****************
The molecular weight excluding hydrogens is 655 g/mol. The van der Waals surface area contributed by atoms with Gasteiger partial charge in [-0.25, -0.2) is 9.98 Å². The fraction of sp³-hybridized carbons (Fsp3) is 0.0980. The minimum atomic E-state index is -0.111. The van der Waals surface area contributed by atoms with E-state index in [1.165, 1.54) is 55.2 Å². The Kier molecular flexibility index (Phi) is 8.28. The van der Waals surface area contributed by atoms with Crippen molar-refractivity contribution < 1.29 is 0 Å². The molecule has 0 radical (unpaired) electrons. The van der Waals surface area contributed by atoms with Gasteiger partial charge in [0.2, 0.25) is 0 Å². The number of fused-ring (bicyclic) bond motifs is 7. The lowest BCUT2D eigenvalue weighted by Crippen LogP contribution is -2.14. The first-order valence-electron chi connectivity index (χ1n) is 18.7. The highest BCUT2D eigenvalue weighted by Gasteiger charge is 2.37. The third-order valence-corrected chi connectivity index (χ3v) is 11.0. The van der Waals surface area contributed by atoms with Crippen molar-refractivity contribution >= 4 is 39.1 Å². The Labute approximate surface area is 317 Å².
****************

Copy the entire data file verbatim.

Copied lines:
The molecular weight excluding hydrogens is 655 g/mol. The van der Waals surface area contributed by atoms with Gasteiger partial charge in [-0.25, -0.2) is 9.98 Å². The fraction of sp³-hybridized carbons (Fsp3) is 0.0980. The minimum atomic E-state index is -0.111. The van der Waals surface area contributed by atoms with E-state index in [1.165, 1.54) is 55.2 Å². The Kier molecular flexibility index (Phi) is 8.28. The van der Waals surface area contributed by atoms with Crippen molar-refractivity contribution < 1.29 is 0 Å². The molecule has 0 radical (unpaired) electrons. The van der Waals surface area contributed by atoms with Gasteiger partial charge in [0.2, 0.25) is 0 Å². The number of fused-ring (bicyclic) bond motifs is 7. The lowest BCUT2D eigenvalue weighted by Crippen LogP contribution is -2.14. The first-order valence-electron chi connectivity index (χ1n) is 18.7. The highest BCUT2D eigenvalue weighted by Gasteiger charge is 2.37. The third-order valence-corrected chi connectivity index (χ3v) is 11.0. The van der Waals surface area contributed by atoms with Crippen molar-refractivity contribution >= 4 is 39.1 Å². The Labute approximate surface area is 317 Å².